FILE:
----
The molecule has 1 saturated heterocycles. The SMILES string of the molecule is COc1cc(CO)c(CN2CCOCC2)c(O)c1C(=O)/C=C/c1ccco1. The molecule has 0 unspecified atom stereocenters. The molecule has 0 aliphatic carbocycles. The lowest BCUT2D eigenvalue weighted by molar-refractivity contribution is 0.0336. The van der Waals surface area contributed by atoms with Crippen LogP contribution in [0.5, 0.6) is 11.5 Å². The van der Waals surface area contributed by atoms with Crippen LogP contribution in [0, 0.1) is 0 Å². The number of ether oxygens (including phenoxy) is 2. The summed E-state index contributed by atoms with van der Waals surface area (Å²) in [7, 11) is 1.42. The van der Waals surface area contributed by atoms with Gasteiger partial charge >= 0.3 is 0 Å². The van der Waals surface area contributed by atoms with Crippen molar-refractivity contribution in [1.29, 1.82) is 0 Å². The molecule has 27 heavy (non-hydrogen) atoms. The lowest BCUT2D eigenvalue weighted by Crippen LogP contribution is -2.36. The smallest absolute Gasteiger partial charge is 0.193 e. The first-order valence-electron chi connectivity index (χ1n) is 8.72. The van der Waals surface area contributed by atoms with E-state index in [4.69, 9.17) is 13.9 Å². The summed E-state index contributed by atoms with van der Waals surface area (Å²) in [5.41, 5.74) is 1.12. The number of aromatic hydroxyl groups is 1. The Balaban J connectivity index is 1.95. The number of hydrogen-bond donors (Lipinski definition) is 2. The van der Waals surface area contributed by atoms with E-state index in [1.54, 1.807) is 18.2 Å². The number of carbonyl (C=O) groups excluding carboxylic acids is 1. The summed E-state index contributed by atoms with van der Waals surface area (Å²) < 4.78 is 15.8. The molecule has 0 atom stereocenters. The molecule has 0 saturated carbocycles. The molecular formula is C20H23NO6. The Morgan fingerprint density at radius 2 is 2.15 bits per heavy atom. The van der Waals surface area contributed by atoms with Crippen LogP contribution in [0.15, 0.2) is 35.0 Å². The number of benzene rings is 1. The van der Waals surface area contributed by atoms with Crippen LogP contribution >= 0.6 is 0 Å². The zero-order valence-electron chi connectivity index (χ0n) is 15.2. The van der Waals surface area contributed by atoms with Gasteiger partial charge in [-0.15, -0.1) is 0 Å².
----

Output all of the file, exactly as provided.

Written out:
The molecule has 1 saturated heterocycles. The SMILES string of the molecule is COc1cc(CO)c(CN2CCOCC2)c(O)c1C(=O)/C=C/c1ccco1. The molecule has 0 unspecified atom stereocenters. The molecule has 0 aliphatic carbocycles. The lowest BCUT2D eigenvalue weighted by molar-refractivity contribution is 0.0336. The van der Waals surface area contributed by atoms with Crippen LogP contribution in [0.5, 0.6) is 11.5 Å². The van der Waals surface area contributed by atoms with Crippen LogP contribution in [0, 0.1) is 0 Å². The number of ether oxygens (including phenoxy) is 2. The summed E-state index contributed by atoms with van der Waals surface area (Å²) in [7, 11) is 1.42. The van der Waals surface area contributed by atoms with Gasteiger partial charge >= 0.3 is 0 Å². The van der Waals surface area contributed by atoms with Crippen molar-refractivity contribution in [1.29, 1.82) is 0 Å². The molecule has 27 heavy (non-hydrogen) atoms. The lowest BCUT2D eigenvalue weighted by Crippen LogP contribution is -2.36. The smallest absolute Gasteiger partial charge is 0.193 e. The first-order valence-electron chi connectivity index (χ1n) is 8.72. The van der Waals surface area contributed by atoms with E-state index in [4.69, 9.17) is 13.9 Å². The summed E-state index contributed by atoms with van der Waals surface area (Å²) in [5.41, 5.74) is 1.12. The number of aromatic hydroxyl groups is 1. The Balaban J connectivity index is 1.95. The number of hydrogen-bond donors (Lipinski definition) is 2. The van der Waals surface area contributed by atoms with E-state index in [1.54, 1.807) is 18.2 Å². The number of carbonyl (C=O) groups excluding carboxylic acids is 1. The summed E-state index contributed by atoms with van der Waals surface area (Å²) < 4.78 is 15.8. The molecule has 0 atom stereocenters. The molecule has 0 saturated carbocycles. The molecular formula is C20H23NO6. The Morgan fingerprint density at radius 2 is 2.15 bits per heavy atom. The van der Waals surface area contributed by atoms with Crippen LogP contribution in [0.15, 0.2) is 35.0 Å². The number of benzene rings is 1. The van der Waals surface area contributed by atoms with Crippen LogP contribution >= 0.6 is 0 Å². The zero-order valence-electron chi connectivity index (χ0n) is 15.2. The van der Waals surface area contributed by atoms with Gasteiger partial charge in [-0.15, -0.1) is 0 Å².